“It ain’t so much the things we don’t know that get us into trouble. It’s the things we know that just ain’t so.”
That old quote proved itself when I tried to confirm exactly who said it. A dozen famous characters are credited with originating the phrase—and each has advocates who “know this for a fact” and are ready to tear into anyone who disagrees. I’m sure I’ll hear from some of these if I personally credit anyone besides their top candidates; so I’m going to take the coward’s way out and avoid even mentioning any of the possibilities.
Some “things we know that ain’t so” have uglier consequences than heated arguments. Ask anyone who has mistaken the accelerator for the brake, or spoken condescendingly to a “receptionist” who turned out to be the company president. And though few people have been sued for confusing “principal” and “principle,” avoiding vocabulary mistakes is crucial to projecting a conscientious, intelligent professional image.
Last week’s post talked about commonly misspelled words. Today, we go on to commonly confused words. Here are ten pairs for starters:
1. Accept/Except: “Accept” means “to receive”; “except” means “excluding.”
2. Benefactor/Beneficiary: The benefactor does the giving, the beneficiary the receiving.
3. Complement/Compliment: “Complement” means “a necessary part of” or “to supplement something”; “compliment” means “a flattering statement.” (And the word that refers to free gifts is complimentary—like gift, it has an i in it.)
4. Continual/Continuous: “Continual” means “regularly recurring”; “continuous” means “uninterrupted.”
5. Disinterested/Uninterested: “Disinterested” means “objective” and may refer to someone, such as an arbitrator, who is very much involved in a situation. “Uninterested” means that someone is totally uninvolved and couldn’t care less.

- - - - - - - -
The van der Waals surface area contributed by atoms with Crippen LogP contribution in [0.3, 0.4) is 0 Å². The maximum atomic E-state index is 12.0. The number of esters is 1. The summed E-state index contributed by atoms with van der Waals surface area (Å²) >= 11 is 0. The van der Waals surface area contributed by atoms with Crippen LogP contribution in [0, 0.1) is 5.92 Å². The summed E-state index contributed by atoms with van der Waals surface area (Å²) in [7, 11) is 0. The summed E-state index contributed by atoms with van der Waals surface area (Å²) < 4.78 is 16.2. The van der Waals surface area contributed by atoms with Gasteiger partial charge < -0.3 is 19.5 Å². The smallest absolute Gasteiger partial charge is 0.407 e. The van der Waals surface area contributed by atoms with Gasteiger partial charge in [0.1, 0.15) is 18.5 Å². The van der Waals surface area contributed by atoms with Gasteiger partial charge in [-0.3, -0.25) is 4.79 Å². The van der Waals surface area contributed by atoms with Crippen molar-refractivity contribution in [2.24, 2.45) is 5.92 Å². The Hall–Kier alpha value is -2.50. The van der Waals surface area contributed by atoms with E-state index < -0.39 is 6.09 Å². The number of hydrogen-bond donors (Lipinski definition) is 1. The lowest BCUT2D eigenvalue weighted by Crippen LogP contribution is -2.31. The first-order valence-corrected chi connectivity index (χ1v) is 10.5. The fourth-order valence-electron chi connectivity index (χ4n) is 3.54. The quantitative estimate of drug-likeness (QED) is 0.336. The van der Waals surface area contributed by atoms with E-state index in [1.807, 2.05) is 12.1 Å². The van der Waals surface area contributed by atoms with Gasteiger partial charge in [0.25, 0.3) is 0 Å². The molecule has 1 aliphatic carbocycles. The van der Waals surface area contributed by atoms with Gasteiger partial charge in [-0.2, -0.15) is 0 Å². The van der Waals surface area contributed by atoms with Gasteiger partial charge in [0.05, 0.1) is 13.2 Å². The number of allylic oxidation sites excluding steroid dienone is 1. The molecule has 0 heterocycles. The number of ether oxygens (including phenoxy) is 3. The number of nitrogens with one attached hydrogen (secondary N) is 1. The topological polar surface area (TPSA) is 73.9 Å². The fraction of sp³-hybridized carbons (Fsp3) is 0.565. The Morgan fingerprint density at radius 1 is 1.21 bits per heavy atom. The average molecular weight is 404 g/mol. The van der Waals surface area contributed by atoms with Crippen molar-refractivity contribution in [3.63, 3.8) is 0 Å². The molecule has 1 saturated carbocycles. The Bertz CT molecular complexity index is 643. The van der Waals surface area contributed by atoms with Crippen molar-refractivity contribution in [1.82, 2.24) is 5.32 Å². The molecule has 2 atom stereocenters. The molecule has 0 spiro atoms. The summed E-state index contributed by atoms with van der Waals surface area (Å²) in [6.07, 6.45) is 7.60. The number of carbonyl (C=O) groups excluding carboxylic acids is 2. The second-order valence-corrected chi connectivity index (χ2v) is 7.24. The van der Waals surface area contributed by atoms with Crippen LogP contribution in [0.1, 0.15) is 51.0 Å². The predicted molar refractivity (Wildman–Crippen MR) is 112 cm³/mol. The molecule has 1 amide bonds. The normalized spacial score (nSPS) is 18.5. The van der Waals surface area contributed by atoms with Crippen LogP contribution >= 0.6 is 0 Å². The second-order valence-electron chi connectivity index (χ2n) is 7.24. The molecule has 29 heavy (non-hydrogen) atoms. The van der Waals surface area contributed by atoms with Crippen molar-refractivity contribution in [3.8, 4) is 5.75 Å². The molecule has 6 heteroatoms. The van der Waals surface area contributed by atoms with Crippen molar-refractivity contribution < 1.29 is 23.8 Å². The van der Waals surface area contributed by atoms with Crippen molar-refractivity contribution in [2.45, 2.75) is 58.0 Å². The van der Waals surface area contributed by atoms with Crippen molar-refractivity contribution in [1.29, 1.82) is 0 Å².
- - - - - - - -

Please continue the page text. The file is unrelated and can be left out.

6. E.g./I.e.: “E.g.” means “for example”; “i.e.” means “in other words.”
7. Farther/Further: Generally, “farther” refers to material, physical distance and “further” to less measurable quantities. Hence, “three miles farther” but “for further consideration.”
8. It’s/Its: “It’s” means “it is” or “it has”; “its” is the possessive form of “it.” One sentence demonstrating the difference: “It’s a wise dog that scratches its own fleas.”
9. Mean/Median: Both are mathematical terms roughly meaning “average,” but they are calculated in different ways. When a sum is divided by the number of calculations that went into it (as in [3+9+12]/3=8), the result is the mean. A median is the midpoint of a list of numbers that is arranged from lowest to highest.
10. Principal/Principle: “Principal” means “first in rank” or “the person first in rank.” (The head of a public school is the principal. The amount of a loan before interest is the principal. The central issue in a situation is the principal issue.) “Principle” means “a basic standard or truth.”
Dozens more “Common Errors in English” are posted at http://www.wsu.edu/~brians/errors/errors.html#errors. You may be surprised to learn what you’ve been getting wrong!